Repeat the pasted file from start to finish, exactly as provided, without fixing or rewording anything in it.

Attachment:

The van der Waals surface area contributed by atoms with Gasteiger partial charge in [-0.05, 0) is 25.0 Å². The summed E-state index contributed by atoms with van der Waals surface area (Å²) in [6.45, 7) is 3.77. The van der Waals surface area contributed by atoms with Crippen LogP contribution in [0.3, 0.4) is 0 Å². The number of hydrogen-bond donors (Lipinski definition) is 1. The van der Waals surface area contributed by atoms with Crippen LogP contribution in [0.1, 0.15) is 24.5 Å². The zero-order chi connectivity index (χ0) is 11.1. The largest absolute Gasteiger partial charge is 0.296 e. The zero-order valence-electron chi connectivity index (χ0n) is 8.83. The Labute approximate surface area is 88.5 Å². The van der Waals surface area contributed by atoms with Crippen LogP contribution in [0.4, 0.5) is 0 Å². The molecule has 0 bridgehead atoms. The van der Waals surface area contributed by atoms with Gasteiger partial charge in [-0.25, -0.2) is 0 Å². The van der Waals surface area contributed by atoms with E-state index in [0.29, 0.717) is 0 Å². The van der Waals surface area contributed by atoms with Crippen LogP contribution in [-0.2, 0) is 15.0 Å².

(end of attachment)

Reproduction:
The van der Waals surface area contributed by atoms with Gasteiger partial charge in [-0.05, 0) is 25.0 Å². The summed E-state index contributed by atoms with van der Waals surface area (Å²) in [6.45, 7) is 3.77. The van der Waals surface area contributed by atoms with Crippen LogP contribution in [0.3, 0.4) is 0 Å². The number of hydrogen-bond donors (Lipinski definition) is 1. The van der Waals surface area contributed by atoms with Crippen LogP contribution in [0.1, 0.15) is 24.5 Å². The zero-order chi connectivity index (χ0) is 11.1. The largest absolute Gasteiger partial charge is 0.296 e. The zero-order valence-electron chi connectivity index (χ0n) is 8.83. The Labute approximate surface area is 88.5 Å². The van der Waals surface area contributed by atoms with Crippen LogP contribution in [0.4, 0.5) is 0 Å². The molecule has 0 bridgehead atoms. The van der Waals surface area contributed by atoms with Gasteiger partial charge in [-0.25, -0.2) is 0 Å². The van der Waals surface area contributed by atoms with E-state index in [0.29, 0.717) is 0 Å². The van der Waals surface area contributed by atoms with Crippen LogP contribution in [-0.2, 0) is 15.0 Å².